According to the C++11 ISO Standard, the volatile keyword is only meant for use for hardware access; do not use it for inter-thread communication. For inter-thread communication, the standard library provides std::atomic<T> templates.[6]

Compile-time detection of race conditions

Although in C/C++ using volatile keyword on a shared resource does not guarantee that otherwise unsynchronized threads will not attempt to access it simultaneously, it is possible to create more advanced constructs that will help to detect potential race conditions at compile time, in a way similar to how const keyword prevents unintended modification of data. A possible implementation of such a construct has been proposed by Andrei Alexandrescu.[7]

According to C/C++ specification, for a volatile-qualified object shared, a compiler will generate an error on attempting to accessing its value directly from a non-volatile function. By using a simple helper object that acquires a corresponding mutex and removes the volatile qualifier, it is possible to access the value of shared in a synchronized critical section. In this case, the usage of volatile has little in common with the original intention of its designers and acts based on a fact that it is just a qualifier: similar to const in a way that compiler validates type correctness, yet distinguishable.

Despite preventing from optimizing some low-level code, a proper usage of the above technique can even improve program performance when providing volatile (synchronized and slower) and non-volatile (unsynchronized and faster) overloads of a function and making compiler choose between them when dealing with volatile (shared) and non-volatile (not shared) objects.

In Java

The Java programming language also has the volatile keyword, but it is used for a somewhat different purpose. When applied to a field, the Java qualifier volatile provides the following guarantees:

Using volatile may be faster than a lock, but it will not work in some situations. The range of situations in which volatile is effective was expanded in Java 5; in particular, double-checked locking now works correctly.[9]

In C#

In C#, volatile ensures that code accessing the field is not subject to some thread-unsafe optimizations that may be performed by the compiler, the CLR, or by hardware. Only the following types can be marked volatile: all reference types, Single, Boolean, Byte, SByte, Int16, UInt16, Int32, UInt32, Char, and all enumerated types with an underlying type of Byte, SByte, Int16, UInt16, Int32, or UInt32.[10]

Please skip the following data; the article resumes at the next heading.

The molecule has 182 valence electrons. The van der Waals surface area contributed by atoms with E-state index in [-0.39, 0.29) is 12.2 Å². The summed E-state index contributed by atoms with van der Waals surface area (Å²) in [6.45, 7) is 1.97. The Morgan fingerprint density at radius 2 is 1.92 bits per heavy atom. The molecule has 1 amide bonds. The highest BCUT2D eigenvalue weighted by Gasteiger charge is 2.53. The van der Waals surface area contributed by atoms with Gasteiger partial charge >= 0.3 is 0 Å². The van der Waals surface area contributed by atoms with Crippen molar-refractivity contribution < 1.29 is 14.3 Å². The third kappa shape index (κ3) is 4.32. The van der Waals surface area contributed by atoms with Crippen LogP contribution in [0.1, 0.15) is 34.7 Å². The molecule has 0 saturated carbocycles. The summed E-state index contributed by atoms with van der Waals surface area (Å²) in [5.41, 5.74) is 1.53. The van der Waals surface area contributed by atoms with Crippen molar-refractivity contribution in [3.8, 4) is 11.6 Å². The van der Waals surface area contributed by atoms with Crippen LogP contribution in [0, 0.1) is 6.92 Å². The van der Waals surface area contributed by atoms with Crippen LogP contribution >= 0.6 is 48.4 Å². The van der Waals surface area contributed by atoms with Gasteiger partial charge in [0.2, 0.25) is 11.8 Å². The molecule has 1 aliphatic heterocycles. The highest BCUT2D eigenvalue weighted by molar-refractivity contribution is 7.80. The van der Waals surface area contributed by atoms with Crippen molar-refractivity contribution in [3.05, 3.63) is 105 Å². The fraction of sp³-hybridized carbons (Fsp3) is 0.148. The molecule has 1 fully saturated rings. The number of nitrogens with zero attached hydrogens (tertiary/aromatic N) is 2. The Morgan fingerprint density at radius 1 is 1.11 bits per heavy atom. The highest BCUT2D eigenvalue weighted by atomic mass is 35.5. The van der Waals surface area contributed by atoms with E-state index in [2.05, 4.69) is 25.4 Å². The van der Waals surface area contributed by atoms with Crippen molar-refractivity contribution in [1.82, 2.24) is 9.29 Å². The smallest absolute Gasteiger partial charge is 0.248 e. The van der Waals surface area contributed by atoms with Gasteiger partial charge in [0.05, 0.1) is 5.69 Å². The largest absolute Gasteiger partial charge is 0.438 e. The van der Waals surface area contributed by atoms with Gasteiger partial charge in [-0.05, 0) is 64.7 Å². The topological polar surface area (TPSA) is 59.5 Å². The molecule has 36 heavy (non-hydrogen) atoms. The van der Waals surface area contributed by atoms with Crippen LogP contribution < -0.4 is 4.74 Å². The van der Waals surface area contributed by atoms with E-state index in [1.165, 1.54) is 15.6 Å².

Basically volatile is a shorthand for calling Thread.VolatileRead and Thread.VolatileWrite. These methods are special. In effect, these methods disable some optimizations usually performed by the C# compiler, the JIT compiler, and the CPU itself . The methods work as follows:[11]

In Fortran

The volatile is part of the Fortran 2003 standard,[12] although earlier version supported it as an extension. Making all variables volatile in a function is also useful finding aliasing related bugs.

integer, volatile :: i ! When not defined volatile the following two lines of code are identical
write(*,*) i**2  ! Loads the variable i once from memory and multiplies that value times itself
write(*,*) i*i   ! Loads the variable i twice from memory and multiplies those values


  1. 1 2 "Publication on C++ standards committee".
  2. "Volatile Keyword In Visual C++". Microsoft MSDN.
  3. "Linux Kernel Documentation – Why the "volatile" type class should not be used". kernel.org.
  4. "C++ and the Perils of Double-Checked Locking" (PDF). DDJ.
  5. "Linux: Volatile Superstition". kerneltrap.org. Retrieved Jan 9, 2011.
  6. "volatile (C++)". Microsoft MSDN.
  7. "volatile: The Multithreaded Programmer's Best Friend". Dr Dobbs.
  8. Section 17.4.4: Synchronization Order "The Java® Language Specification, Java SE 7 Edition". Oracle Corporation. 2013. Retrieved 2013-05-12.
  9. Neil Coffey. "Double-checked Locking (DCL) and how to fix it". Javamex. Retrieved 2009-09-19.
  10. Richter, Jeffrey (February 11, 2010). "Chapter 7: Constants and Fields". CLR Via C#. Microsoft Press. p. 183. ISBN 0-7356-2704-5.
  11. Richter, Jeffrey (February 11, 2010). "Chapter 28: Primitive Thread Synchronization Constructs". CLR Via C#. Microsoft Press. pp. 797–803. ISBN 0-7356-2704-5.
  12. "VOLATILE Attribute and Statement". Cray.

External links